Toys R Us are putting an end to categorising toys into boys and girls categories. This means that they’ll be selling toys and it’ll be up to your child which ones they want. It is a good move, which ultimately won’t change much in the way of shopping habits, but still, it is nice to open all the toys up to children.
This of course, came about after pressure from a group called Let Toys Be Toys and, thanks to them being campaigners, it means that some people will automatically be against whatever it is they’re saying – that’s how humans work. Group A says “CHANGE THINGS!” Group B complain and reply with “LEAVE EVERYTHING ALONE!”
Either way, you’ll now search for toys by age-group, brand, or type of toy, rather than gender. Of course, some parents will think that this is going to make shopping for their children more difficult, but really, buying toys for kids is a nightmare regardless of how it is offered to you.
Obviously, television commercials and marketing won’t be changing the way they do things, which means Toys R Us changing their system won’t mean that girls will stop being ushered toward dolls, and boys toward diggers, but it is something. And of course, parents will influence what they want their children to play with, but all the same, if you shop at Toys R Us, the shelves will no longer categorise things into things for girls, and things for boys.
This fine comes in a week when the Information Commissioners Office (ICO) are throwing fines at all sorts of spam-pests, totalling £250,000. The £80k was served to Birmingham-based UKMS Money Solutions Ltd, and of course, they were dealing in nuisance PPI messages. The company failed to check that the people they were messaging had agreed to receive marketing text messages.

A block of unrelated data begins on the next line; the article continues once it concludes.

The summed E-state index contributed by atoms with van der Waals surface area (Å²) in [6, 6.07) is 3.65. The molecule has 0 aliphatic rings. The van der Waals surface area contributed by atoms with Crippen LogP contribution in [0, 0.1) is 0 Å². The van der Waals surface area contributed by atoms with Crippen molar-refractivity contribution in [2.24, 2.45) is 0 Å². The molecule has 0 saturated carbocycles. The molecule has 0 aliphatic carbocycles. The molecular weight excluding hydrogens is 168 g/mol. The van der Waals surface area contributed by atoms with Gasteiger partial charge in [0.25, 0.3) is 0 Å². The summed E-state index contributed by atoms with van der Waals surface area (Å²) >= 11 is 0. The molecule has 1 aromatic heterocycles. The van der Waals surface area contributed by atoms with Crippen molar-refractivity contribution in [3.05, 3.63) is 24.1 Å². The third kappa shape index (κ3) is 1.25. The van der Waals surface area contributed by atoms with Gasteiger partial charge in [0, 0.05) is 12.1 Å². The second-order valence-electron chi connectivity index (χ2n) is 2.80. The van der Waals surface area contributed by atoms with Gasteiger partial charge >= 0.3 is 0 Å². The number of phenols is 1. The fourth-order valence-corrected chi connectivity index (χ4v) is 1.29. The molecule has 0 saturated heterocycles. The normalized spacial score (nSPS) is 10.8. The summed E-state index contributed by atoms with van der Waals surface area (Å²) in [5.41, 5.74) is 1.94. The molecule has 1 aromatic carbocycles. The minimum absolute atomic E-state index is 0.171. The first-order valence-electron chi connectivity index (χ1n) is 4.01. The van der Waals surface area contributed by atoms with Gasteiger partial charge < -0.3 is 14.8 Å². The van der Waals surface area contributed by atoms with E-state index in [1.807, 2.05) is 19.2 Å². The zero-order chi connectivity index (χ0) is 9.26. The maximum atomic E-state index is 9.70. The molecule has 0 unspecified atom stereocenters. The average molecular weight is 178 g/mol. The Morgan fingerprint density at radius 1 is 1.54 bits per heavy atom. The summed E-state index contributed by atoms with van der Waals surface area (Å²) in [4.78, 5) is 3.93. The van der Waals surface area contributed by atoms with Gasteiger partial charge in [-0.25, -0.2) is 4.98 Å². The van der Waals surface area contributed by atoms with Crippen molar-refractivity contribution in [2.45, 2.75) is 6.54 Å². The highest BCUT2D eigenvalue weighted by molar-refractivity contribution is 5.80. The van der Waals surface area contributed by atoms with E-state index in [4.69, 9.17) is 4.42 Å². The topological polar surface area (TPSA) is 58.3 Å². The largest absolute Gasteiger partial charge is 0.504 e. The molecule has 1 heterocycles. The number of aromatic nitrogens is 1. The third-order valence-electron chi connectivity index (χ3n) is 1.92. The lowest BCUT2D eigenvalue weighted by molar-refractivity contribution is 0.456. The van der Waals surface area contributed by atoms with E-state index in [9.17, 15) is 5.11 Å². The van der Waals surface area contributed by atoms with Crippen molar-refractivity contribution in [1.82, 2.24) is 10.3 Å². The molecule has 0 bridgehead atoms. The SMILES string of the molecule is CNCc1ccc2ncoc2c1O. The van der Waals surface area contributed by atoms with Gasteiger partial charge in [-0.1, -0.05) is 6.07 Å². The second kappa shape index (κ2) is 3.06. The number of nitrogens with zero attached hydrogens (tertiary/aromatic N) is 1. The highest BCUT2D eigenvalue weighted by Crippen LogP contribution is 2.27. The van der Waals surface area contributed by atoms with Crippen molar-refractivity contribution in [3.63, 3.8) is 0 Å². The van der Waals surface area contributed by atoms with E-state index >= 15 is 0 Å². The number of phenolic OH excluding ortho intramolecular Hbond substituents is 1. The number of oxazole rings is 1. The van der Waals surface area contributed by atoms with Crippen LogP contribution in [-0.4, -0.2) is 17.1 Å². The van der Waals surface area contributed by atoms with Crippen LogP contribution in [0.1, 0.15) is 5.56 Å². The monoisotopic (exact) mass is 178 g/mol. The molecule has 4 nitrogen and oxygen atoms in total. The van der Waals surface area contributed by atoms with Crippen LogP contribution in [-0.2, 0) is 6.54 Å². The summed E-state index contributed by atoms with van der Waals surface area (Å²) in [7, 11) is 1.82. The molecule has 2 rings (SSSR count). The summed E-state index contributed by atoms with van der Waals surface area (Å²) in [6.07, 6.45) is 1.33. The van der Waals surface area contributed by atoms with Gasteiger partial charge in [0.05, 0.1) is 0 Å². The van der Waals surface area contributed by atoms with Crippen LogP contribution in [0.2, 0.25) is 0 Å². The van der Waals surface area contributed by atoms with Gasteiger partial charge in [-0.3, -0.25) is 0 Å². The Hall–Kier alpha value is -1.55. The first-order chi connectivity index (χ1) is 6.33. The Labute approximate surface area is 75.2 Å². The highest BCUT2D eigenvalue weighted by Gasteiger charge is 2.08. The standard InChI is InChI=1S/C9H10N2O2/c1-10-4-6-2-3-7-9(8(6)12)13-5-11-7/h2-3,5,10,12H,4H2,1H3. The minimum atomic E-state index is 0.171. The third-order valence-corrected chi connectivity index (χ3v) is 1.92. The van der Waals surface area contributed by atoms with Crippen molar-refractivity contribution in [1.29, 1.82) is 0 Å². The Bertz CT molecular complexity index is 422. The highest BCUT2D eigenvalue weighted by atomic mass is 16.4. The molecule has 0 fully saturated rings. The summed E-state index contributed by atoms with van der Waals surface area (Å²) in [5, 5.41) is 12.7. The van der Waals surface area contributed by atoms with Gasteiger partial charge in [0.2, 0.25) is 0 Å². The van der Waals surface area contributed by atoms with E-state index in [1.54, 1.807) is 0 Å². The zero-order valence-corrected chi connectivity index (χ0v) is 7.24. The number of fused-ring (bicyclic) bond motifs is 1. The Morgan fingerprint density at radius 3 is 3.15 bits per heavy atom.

The ICO are getting in touch with 1,000 of these spam-vendors, to ask them what they’re doing to comply with UK laws. If it turns out they’ve failed to go through proper procedures, there’s going to be more fines doing the rounds.
ICO enforcement manager, Andy Curry, said: “UKMS relied on their data suppliers’ word that the people on the lists had agreed to be contacted. That’s simply not good enough. UKMS should have known that the responsibility to ensure they had the right consent to send messages to people rests with them.”
There’s a lot of calls for tougher action against these sorts of companies, because at the moment, they can dodge penalties by simply closing down their business and then re-opening on the same day under a different business name. It really is a farce. One of the things that is being spoken about, is that, instead of fining companies, you fine directors who are responsible.
The ICO would also like to see an increase in the maximum fine possible. Currently it stands at £500,000, which is clearly not enough of a deterrent.